It is a puzzle that many people are having odd problems. I have a strong suspicion, taking what I've observed over many months, that Windows Update itself has some inherent flaws that are randomly borking installations.
the last beta release is always the first general release. which means the last of the beta bugs will the first of the public bugs.
and eventually when they run the first general patch, something they surprisingly don't do in beta, guess what? there be dragons here.
I have seen that so many times since I started dealing with these infernal machines in 1980 that it's no surprise at all.
What me? Expecting perfection? Not at all.
That business about the last beta release being the first general release is logical I suppose. The problem is we expected a last beta release before general release and there wasn't one. Nothing to cure the many problems logged and not solved.
The big issue to me is that normally it's the keen ones who are first to upgrade, and they tend to know what they're getting into.
What Microsoft did here was to encourage millions of people who would never have thought of an upgrade to just press the button and let it come. These people, I submit, would not have done it unless pushed by Microsoft. I thought it was shockingly careless of them.
>they went with whatever they had come the promised released date.
An ex employer used to do this all the while..the hardware and software was delivered in whatever state it was in, usually...true, there were release criteria, but these were best described as 'flexible':-) Us integration and test people always bitched at release meetings as we knew that *we*, not the support arm of the company, would be on the phone & VPNs for weeks after a 'managed release'. I know you have to get the stuff out there, but....sheeesh!
Sound familiar to anyone?
Just in from the MS newsletter....
Window 7 Home Premium – Important Information!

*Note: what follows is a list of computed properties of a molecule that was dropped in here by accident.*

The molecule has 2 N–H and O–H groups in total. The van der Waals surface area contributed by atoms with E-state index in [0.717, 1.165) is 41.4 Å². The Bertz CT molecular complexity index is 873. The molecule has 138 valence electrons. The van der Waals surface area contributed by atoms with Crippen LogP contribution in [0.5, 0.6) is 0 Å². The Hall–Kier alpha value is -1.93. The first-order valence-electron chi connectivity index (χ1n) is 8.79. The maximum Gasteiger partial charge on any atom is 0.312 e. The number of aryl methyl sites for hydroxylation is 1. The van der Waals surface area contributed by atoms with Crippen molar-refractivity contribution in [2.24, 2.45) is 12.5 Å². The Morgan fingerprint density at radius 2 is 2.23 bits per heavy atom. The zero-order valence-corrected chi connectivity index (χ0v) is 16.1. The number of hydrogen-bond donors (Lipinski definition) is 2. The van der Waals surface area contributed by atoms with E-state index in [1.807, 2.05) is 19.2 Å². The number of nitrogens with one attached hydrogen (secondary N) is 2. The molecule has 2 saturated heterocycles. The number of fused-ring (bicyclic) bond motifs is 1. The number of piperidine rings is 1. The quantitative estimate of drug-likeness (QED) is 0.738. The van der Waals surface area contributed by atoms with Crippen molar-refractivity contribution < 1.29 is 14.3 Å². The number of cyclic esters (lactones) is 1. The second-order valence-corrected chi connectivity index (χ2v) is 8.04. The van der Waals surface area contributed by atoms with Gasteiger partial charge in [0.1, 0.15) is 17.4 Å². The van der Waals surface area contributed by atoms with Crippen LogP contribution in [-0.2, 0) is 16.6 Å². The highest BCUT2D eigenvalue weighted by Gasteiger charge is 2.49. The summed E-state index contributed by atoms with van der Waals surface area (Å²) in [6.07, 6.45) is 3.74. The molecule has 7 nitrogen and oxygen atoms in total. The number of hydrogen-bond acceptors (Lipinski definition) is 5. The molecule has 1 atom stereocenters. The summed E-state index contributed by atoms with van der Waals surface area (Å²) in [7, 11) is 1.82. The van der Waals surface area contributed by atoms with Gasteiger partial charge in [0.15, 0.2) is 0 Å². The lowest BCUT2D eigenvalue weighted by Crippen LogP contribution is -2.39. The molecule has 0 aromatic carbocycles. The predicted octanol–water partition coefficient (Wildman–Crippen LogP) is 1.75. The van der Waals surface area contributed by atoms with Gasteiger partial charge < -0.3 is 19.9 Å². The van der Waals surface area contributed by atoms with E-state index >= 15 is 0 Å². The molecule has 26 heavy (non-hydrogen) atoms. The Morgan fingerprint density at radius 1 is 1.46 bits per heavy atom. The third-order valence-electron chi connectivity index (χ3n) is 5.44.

Heads Up! July 1, 2016, Windows 7 Home Premium will no longer be available to purchase in the channel.
im going to have to stock up unless 10 sorts (itself?) out.....what else am i going to install? 8??
it ain't NT 3.51, but it works. except occasionally you have to pop the battery out because it won't shut down. and occasionally won't really start after you log in, and you have to pop the battery out.
come to thing of it, it's cranky as hell and makes me want Windows 98 again.
I think you would be amazed to learn about how solid it is already.... I have used all of my existing applications flawlessly for the moment, it installs IIS by default which stopped from starting but that's it.
What this article fails to mention, becasuse they probably don't know, is what caused the endless reboots on the systems mentioned, it also failed to mention how many machines/hardware were affected.
And if you have a machine set aside for a "guineau pig" then why not start now, is that not what test machines are actually meant to be used for. Wouldn't it make more sense to know now what if any problems you might suffer, it would at least then give you some time to prepare a mitigatation plan.
" Will someone...
... tell me again why I want to think for one millionth of one thousandth of one billionth of a femto second about actually _installing_ this?"
I stuck it in a virtual machine, I suppose for entertainment purposes and as a cautionary tale. If it blows up I can just roll it back.
I stuck it in a virtual machine
Personally I have not run Windows in any other way for the last 5 years or so, but I guess I need to marginally update the Win XP image so it's maybe time to get Win7 or 8.1. The only thing I haven't got round yet is working out how to send all attempts to find updates to 127.0.0.1 unless I want to actually WANT to update, because I sure as hell don't like that happen automatically...
I haven't checked the latest versions of Windows, but I imagine that editing the Hosts file - back it up first ! - and adding entries like www.microsoft.com 127.0.0.1 would probably do the trick. I'm sure someone will comment on how to best refine this method...
ON AN unrelated note, as a 'pedal best pushed to the metal' man when it comes to running database servers, I must admit that my prejudice against hyperVVMware is beginning to slip away as I contemplate the seeming inevitability of ever more rapid pawnage of newer OS(s) and even chip sets.
Leslie Neilson there must be some way to build a physical system with an actual key which would need to be turned to gain root privileges! Or have I got a kickstarter there?